Make-your-own, chemical-free home, pet and body product kits
For truly clean clothes
Nellie’s natural laundry soda and dryer balls
Or go to grass roots and get ingredients to make your own laundry detergents, or buy all natural detergents in bulk-don’t forget to bring your own container.
Note: Borden Communications promotes and stocks all above mentioned lines, plus dozens more.
For high res images, product samples and more information, please contact –
Lisa Borden at 416-484-6489 or email@example.com
Facts that should not be wasted
Twenty-five recycled bottles can make one fleece jacket.
If every household in Canada changed one regular incandescent light bulb to an energy-efficient light bulb, Canadians would save over $73 million in energy costs every year. It would also reduce greenhouse gasses by 397,000 tonnes per year – the same as taking 66,000 cars off of the road.
By using a reusable mug every morning for your coffee or favourite beverage rather than a disposable one, you will personally save 23 pounds of garbage from going into landfill. [not to mention the potential toxic nature of the disposable cup]. Starbucks will even give you 10 cents off as an environmental discount per beverage.
One organic cotton t-shirt [over a conventionally grown cotton one] saves 744 gallons of water.
Canadians throw away 900 million plastic chemical bottles each year – enough to circle the earth five times.
Canadians take 55 million plastic shopping bags home from the grocery store every day.
Five billion drink boxes are thrown out in North America each year.
Every year, Canadians throw away 25 billion styrofoam cups. Five hundred years from now, those cups will still be sitting in the landfill site.
Each Canadian uses up to four trees per year in paper products.
One tree can filter 60 pounds of pollutants out of the air every year.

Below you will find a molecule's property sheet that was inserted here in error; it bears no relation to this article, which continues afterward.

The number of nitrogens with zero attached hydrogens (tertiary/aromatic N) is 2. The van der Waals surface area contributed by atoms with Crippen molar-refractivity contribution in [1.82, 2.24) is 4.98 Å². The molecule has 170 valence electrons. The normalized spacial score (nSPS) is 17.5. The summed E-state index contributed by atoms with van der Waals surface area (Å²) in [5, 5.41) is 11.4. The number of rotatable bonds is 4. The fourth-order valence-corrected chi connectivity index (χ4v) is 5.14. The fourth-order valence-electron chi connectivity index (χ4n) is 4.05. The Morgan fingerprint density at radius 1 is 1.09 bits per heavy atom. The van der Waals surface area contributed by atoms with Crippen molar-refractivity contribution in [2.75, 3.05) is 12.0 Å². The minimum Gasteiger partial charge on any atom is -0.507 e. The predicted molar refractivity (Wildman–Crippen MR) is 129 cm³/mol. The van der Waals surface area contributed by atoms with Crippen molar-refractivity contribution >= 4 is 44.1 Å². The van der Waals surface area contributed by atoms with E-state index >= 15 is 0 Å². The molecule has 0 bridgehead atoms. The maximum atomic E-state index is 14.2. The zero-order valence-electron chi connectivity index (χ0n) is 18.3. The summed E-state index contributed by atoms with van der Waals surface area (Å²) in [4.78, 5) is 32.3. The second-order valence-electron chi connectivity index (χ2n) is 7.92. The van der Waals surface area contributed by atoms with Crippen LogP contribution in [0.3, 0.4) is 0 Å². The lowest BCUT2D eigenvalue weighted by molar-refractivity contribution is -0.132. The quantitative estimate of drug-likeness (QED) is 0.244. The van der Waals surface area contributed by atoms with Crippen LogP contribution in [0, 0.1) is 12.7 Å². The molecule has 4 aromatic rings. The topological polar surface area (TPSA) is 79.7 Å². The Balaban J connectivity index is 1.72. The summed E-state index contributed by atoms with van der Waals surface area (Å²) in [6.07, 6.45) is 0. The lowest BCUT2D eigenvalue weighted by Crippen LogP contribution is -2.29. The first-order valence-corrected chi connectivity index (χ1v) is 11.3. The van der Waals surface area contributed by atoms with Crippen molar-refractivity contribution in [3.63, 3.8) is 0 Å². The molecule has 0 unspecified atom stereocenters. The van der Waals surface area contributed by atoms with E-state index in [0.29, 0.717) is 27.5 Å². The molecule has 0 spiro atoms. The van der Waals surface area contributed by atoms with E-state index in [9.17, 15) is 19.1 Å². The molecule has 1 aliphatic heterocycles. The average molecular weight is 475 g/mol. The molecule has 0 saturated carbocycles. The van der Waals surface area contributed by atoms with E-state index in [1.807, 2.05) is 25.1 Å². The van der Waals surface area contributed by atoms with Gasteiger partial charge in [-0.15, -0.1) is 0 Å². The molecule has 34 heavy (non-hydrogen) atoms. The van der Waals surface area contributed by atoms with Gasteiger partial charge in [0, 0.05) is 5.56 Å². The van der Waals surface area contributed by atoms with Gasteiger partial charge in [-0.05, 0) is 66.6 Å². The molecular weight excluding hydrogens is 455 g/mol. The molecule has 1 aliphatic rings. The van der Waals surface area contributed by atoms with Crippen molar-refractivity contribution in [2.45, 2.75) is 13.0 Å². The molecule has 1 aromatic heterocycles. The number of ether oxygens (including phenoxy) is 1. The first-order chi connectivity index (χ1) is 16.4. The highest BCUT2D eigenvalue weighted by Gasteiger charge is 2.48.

The average Canadian household spends over $600 on chemical cleaning products per year.
Backyards are three times more poisoned with pesticides (per acre) than farmland.
Watering your lawn uses 700 litres in half an hour, which is more than the average daily water consumption of an entire household.
Plastics numbered 3, 6 and 7 can contain carcinogenic substances and can be found in such everyday products as baby bottles and shower curtains. Numbers 1, 2 and 4 are acceptable if required…5 is the safest!
If everyone on earth lived like the average Canadian, we would need four earths to sustain our lifestyle.
Borden Communications + Design Inc.is a full-service design and marketing company based in Toronto. With expertise in marketing, promotional products, product management, design and print for companies of all shapes and sizes, it is equally committed to bettering the earth and the Canadian lifestyle though promoting and stocking the world’s healthiest and most innovative products and services. President Lisa Borden is a world-class eco-advocate and mother of two, whose business is a direct reflection of her commitment to better, more responsible living.
“If you think you’re too small to make a difference, try sleeping in a room with a mosquito.” – African Proverb